“I told Timbercreek, ‘Don’t give us this bullshit.’ This has been going on for a minimum of seven years. That’s why they were not fixing anything,” Yussuf said.

For example, Yussuf’s roof had been leaking for nine months. His pleas for repairs were ignored despite repeated calls to the building manager and city bylaw services. The steady drip of snowmelt and rain had formed a hole in his bathroom ceiling that he could fit his hand through. A bucket had become a permanent fixture next to his tub.

The long-time Heron Gate resident also suspected something sinister at play. Yussuf had lived in the planned community since 1991, when it was still owned by Minto. When he first arrived from Somalia, he resided in the apartment towers on Cedarwood Drive; as his family grew, he moved into a four-bedroom row house on an adjacent street. He and his wife raised five children in the neighbourhood. In 2015, his townhome on Sandalwood Drive was targeted for demolition to make way for the resort-style condos currently being built. Management offered Yussuf a similar home on Baycrest Drive, only to send him another eviction letter three years later, using the same justification. But this time, Timbercreek didn’t offer him another home in Heron Gate. Yussuf saw the evictions as discrimination.

“They want to push out immigrants and low-income residents and build condos and change it to middle-class guys,” Yussuf says.

As one of the first Somali immigrants to move into the area, Yussuf felt a duty to remain in Heron Gate until he was sure all the displaced tenants found new homes. He watched as one family, desperate to stay in the area, squeezed eight people into a two-bedroom apartment. Others moved further out into the suburbs where they could find comparable rent.

Yussuf found another four-bedroom townhouse near Mooney’s Bay, but his housing costs have risen to $2,700 a month. While living at Heron Gate, his combined monthly bill for rent and utilities was less than $2,000.

“I’m sad and I’m struggling, but I’m going to fight.”

Photo by Ashley Reyns for Acorn Canada

In late March, Yussuf and Jabur joined 12 former Heron Gate residents to launch what is considered the first ever human-rights challenge against a landlord in Canada. In their filing with the Human Rights Tribunal of Ontario, this group of Somali and Arab Canadians accuse Timbercreek of systemic discrimination by setting the stage for the evictions through planned neglect.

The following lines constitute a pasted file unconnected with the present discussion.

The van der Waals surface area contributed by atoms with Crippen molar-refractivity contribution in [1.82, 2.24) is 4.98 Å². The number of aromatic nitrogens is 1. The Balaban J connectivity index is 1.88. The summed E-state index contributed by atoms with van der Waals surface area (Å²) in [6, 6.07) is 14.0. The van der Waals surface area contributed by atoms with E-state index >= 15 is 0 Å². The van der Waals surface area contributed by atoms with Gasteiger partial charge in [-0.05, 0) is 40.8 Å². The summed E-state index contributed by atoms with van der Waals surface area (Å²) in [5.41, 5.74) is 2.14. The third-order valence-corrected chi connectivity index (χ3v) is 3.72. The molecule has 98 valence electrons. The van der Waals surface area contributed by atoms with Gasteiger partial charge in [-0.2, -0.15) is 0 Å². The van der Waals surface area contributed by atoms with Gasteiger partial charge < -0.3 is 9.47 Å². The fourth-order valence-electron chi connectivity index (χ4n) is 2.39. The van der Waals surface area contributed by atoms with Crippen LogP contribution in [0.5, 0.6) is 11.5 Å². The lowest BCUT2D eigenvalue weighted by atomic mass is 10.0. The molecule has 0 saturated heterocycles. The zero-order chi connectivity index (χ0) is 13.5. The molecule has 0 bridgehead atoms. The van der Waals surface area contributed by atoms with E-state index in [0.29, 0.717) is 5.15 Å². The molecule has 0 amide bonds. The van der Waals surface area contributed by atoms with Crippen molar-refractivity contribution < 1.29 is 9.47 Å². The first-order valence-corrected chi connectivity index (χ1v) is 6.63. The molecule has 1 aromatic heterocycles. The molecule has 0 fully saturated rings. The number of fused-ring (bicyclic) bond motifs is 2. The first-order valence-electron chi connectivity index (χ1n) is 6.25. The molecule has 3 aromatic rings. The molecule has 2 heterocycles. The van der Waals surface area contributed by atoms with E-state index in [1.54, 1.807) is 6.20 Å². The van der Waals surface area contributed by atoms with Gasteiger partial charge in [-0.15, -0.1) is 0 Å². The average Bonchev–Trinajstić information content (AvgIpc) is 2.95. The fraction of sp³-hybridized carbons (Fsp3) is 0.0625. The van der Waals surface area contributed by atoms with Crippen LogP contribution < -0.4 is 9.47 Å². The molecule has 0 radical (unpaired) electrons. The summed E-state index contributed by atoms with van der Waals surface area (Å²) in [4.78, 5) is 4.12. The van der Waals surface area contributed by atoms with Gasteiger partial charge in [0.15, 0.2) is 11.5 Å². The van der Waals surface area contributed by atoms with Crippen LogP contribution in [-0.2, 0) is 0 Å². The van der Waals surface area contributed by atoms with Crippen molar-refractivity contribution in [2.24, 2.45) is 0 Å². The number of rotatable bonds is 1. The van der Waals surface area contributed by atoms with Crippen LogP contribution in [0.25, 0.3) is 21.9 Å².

The crux of their fight is found in the first sentence of their human-rights claim. They want the tribunal to decide “whether a landlord has the right to displace a large group of residents of a low-income, family-oriented, racialized and immigrant community in order to create a predominantly affluent, adult-oriented, white and non-immigrant community in its stead.”

As evidence, the human-rights complaint references Timbercreek’s own marketing strategy for the neighbourhood, noting that in public consultations, Greg Rogers, the company’s senior vice-president of development, has said Timbercreek hopes to entice Alta Vista residents to move south. He wants to attract people who are downsizing and transitioning to the luxury rental market.

The human rights application also points to the latest 2016 census figures, which state that 20.7 per cent of Alta Vista residents are visible minorities compared with 70 per cent in the greater Heron Gate neighbourhood. It also notes that more than 90 per cent of Heron Gate residents are renters, and nearly half the households earn less than $40,000 annually.

Daniel Tucker-Simmons is representing the displaced Heron Gate Residents in their application to the Human Rights Tribunal of Ontario. Photo by Rémi Theriault

Daniel Tucker-Simmons of Avant Law is representing the displaced residents, all of whom are people of colour. Some of them were newcomers who spoke little English. Most were former Somali Canadians who were attracted to Heron Gate because of the affordable rent but also because they desired to live near people who shared the same culture and language. Tucker-Simmons accuses Timbercreek of using the strategy of “squeezing” to increase profits and drive out lower-income tenants. He says squeezing involves letting properties deteriorate, then using that as a justification to demolish and build more expensive housing to rent to higher-income tenants, and notes squeezing often happens in poor neighbourhoods that are undervalued because of racist perceptions of communities with large concentrations of immigrants or visible minorities.

“There is a reason why this is happening in Heron Gate and not the Glebe. If you tried to do mass evictions in the Glebe, you’d come up against substantial resistance from people with substantial material power who are able to enforce their rights in ways that poor people cannot,” Tucker-Simmons says.

Media coverage of the situation at Heron Gate, as well as anecdotal reports by residents, indicate that units in the planned community of Heron Gate were well maintained under its original owner, Minto. In 2006, bylaw officers visited the complex less than 10 times, but after the property was sold in 2009, the number of complaints skyrocketed: in two years, bylaw services attended 150 times. Tucker-Simmons says Timbercreek continued the practice of squeezing after it became the landlord in 2012.